Bruised calls action to the social change in regards to domestic violence, abuse and neglect towards women that is desperately needed in our local community. I thoughtfully choose raw and tactile materials such as wax, soil, tattered fabric, and personal clothing objects because they reference our day to day lives. I recognize the power that common objects can carry symbolically and metaphorically. Soil has potential for growth. Clothing is referential to personal identity lost through emotional and physical turmoil. Wax and cheesecloth are used for preservation and reflect on the preserved anger and sadness that remain tucked within our souls when we are hurt by those we love. I specifically use grass seed to reference the passing of time. It starts as a seed and under certain conditions it’s life span will change. It is planted, it sprouts, it grows, and it dies. It represents life, it represents childhood, and it represents innocence. I use this lifecycle to my advantage; it’s says a great deal about the human condition when left unattended. I water the seeds to let them grow, then I stop watering them only to let them wither away. I feel this is representative of the souls of those who endure abuse - they too wither under critical and harsh conditions.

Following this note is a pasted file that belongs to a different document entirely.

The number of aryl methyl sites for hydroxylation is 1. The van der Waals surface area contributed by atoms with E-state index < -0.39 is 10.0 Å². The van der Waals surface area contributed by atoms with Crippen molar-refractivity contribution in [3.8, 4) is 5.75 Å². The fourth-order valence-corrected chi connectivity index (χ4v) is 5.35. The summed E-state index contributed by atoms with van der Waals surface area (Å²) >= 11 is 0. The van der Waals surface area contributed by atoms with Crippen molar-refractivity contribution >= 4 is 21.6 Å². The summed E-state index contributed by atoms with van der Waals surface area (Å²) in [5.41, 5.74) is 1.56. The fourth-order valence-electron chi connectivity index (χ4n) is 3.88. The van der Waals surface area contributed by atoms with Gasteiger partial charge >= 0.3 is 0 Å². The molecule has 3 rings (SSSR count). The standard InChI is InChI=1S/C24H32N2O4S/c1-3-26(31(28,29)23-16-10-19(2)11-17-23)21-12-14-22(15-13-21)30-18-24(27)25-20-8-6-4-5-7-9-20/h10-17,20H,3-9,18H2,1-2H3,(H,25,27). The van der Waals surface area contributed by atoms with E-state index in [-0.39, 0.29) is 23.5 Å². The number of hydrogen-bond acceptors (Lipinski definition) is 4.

Abuse is loud with anger, but the suffering is something that is incredibly quiet and isolating. The insurmountable load is carried by oneself, it is desolate and will persistently remain. The anguish will continue to permeate every single moment, until we reach a point when carrying around a past of violence and abuse no longer induces shame and blames the victim.
The objects that I make are used to create a looming presence. This work is honest, grotesque, and presents the viewer with intimate objects to honestly examine the circumstances of abuse on the body and mind. My use of the abject centers on the extinguishing of domestic violence, abuse, and neglect towards women. This is a conversation that needs to be had.